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Mystery

Mystery magnifies danger, as a fog the sun, the hand that warned Belshazzar derived its horrifying effect from the want of a body.

Charles Caleb Colton (1780-1832) British clergyman, sportsman and author.

How many people make themselves abstract to appear profound. The most useful part of abstract terms are the shadows they create to hide a vacuum.

Joseph Joubert (1754-1824) French moralist.

Secrecy is the element of all goodness; even virtue, even beauty is mysterious.

Thomas Carlyle (1795-1881) British historian and essayist.

There is a theory which states that if ever anybody discovers exactly what the Universe is for and why it is here, it will instantly disappear and be replaced by something even more bizarre and inexplicable. There is another theory which states that this has already happened.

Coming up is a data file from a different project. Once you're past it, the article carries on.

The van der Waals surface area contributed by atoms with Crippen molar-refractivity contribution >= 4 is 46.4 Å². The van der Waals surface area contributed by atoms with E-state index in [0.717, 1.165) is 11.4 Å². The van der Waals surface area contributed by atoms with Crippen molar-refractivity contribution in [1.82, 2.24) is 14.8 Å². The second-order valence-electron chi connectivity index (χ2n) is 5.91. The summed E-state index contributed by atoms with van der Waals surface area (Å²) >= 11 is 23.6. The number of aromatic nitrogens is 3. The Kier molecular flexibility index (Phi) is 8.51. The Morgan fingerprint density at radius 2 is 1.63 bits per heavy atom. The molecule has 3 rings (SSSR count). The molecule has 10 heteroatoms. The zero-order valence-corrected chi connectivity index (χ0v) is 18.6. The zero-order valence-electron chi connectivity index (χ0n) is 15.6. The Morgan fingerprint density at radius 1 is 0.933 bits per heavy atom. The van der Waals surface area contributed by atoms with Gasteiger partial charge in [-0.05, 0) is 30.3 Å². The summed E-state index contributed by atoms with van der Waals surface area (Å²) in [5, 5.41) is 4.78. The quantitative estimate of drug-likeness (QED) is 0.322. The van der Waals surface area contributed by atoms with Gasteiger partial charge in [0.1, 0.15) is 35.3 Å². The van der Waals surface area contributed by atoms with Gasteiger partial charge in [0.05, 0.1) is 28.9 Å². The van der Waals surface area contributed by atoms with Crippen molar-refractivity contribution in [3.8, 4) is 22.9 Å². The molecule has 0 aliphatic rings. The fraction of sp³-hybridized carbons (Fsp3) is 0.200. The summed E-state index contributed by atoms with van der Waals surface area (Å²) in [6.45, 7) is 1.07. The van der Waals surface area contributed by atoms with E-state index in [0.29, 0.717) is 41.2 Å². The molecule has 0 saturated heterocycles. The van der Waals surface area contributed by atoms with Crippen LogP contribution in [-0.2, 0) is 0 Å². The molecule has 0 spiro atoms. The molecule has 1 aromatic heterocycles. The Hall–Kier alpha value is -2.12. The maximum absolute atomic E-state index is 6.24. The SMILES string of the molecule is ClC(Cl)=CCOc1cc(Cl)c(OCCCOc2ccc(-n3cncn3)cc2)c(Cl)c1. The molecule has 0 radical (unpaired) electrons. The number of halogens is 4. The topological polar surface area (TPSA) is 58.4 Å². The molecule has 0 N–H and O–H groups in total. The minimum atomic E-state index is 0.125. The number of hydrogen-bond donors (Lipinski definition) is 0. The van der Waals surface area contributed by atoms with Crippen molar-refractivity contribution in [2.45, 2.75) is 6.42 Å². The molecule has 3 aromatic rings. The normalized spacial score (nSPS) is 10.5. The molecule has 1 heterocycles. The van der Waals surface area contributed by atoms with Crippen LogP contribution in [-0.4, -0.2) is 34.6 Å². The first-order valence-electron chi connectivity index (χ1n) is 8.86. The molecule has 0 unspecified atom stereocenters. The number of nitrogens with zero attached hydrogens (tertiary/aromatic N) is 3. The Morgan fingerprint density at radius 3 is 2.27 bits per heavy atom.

Douglas Adams (1952-?) British musician and author.

The fundament upon which all our knowledge and learning rests is the inexplicable.

Arthur Schopenhauer (1788-1860) German philosopher.

At the same time that we are earnest to explore and learn all things, we require that all things be mysterious and unexplorable, that land and sea be infinitely wild, unsurveyed and unfathomed by us because unfathomable.

Henry David Thoreau (1817-1862) American naturalist, poet and philosopher.

Mysteries are due to secrecy.

Francis Bacon (1561-1626) British statesman and philosopher.

What happens to the hole when the cheese is gone?

Bertolt Brecht (1898-1956) German writer.

Where there is mystery, it is generally suspected there must also be evil.

Lord Byron (1788-1824) British poet.

Mystery has its own mysteries, and there are gods above gods. We have ours, they have theirs. That is what's known as infinity.

Jean Cocteau (1889-1963) French author and filmmaker.

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